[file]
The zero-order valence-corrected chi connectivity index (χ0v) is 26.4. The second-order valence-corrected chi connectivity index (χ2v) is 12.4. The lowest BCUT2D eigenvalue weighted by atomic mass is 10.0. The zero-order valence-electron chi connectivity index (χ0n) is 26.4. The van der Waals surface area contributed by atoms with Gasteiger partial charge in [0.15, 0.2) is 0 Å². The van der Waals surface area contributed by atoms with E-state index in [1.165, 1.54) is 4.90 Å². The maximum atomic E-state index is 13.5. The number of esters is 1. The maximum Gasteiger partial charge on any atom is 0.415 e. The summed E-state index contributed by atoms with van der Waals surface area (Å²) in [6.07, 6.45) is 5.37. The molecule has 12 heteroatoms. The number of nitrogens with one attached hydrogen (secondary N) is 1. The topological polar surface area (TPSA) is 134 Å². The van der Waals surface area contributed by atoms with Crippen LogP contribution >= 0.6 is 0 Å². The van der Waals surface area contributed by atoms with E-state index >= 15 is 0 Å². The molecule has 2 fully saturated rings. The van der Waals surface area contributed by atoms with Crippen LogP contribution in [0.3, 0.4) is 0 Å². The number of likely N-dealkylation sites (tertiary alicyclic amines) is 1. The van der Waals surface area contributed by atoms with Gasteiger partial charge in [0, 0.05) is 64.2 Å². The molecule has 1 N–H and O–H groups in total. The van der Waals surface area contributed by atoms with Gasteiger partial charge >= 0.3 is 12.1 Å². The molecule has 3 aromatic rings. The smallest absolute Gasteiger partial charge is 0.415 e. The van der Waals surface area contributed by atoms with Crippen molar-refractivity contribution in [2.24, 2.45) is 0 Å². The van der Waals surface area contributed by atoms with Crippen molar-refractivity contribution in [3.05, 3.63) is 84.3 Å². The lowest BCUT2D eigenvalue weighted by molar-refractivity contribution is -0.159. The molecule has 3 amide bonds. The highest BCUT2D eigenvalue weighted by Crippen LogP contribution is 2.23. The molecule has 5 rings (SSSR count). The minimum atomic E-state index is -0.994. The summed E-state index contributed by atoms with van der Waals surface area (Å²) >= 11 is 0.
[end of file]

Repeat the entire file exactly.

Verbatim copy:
The zero-order valence-corrected chi connectivity index (χ0v) is 26.4. The second-order valence-corrected chi connectivity index (χ2v) is 12.4. The lowest BCUT2D eigenvalue weighted by atomic mass is 10.0. The zero-order valence-electron chi connectivity index (χ0n) is 26.4. The van der Waals surface area contributed by atoms with Gasteiger partial charge in [0.15, 0.2) is 0 Å². The van der Waals surface area contributed by atoms with E-state index in [1.165, 1.54) is 4.90 Å². The maximum atomic E-state index is 13.5. The number of esters is 1. The maximum Gasteiger partial charge on any atom is 0.415 e. The summed E-state index contributed by atoms with van der Waals surface area (Å²) in [6.07, 6.45) is 5.37. The molecule has 12 heteroatoms. The number of nitrogens with one attached hydrogen (secondary N) is 1. The topological polar surface area (TPSA) is 134 Å². The van der Waals surface area contributed by atoms with Crippen LogP contribution >= 0.6 is 0 Å². The van der Waals surface area contributed by atoms with E-state index >= 15 is 0 Å². The molecule has 2 fully saturated rings. The van der Waals surface area contributed by atoms with Crippen LogP contribution in [0.3, 0.4) is 0 Å². The number of likely N-dealkylation sites (tertiary alicyclic amines) is 1. The van der Waals surface area contributed by atoms with Gasteiger partial charge in [0, 0.05) is 64.2 Å². The molecule has 1 N–H and O–H groups in total. The van der Waals surface area contributed by atoms with Gasteiger partial charge >= 0.3 is 12.1 Å². The molecule has 3 aromatic rings. The smallest absolute Gasteiger partial charge is 0.415 e. The van der Waals surface area contributed by atoms with Crippen molar-refractivity contribution in [2.24, 2.45) is 0 Å². The van der Waals surface area contributed by atoms with Crippen molar-refractivity contribution in [3.05, 3.63) is 84.3 Å². The lowest BCUT2D eigenvalue weighted by molar-refractivity contribution is -0.159. The molecule has 3 amide bonds. The highest BCUT2D eigenvalue weighted by Crippen LogP contribution is 2.23. The molecule has 5 rings (SSSR count). The minimum atomic E-state index is -0.994. The summed E-state index contributed by atoms with van der Waals surface area (Å²) >= 11 is 0.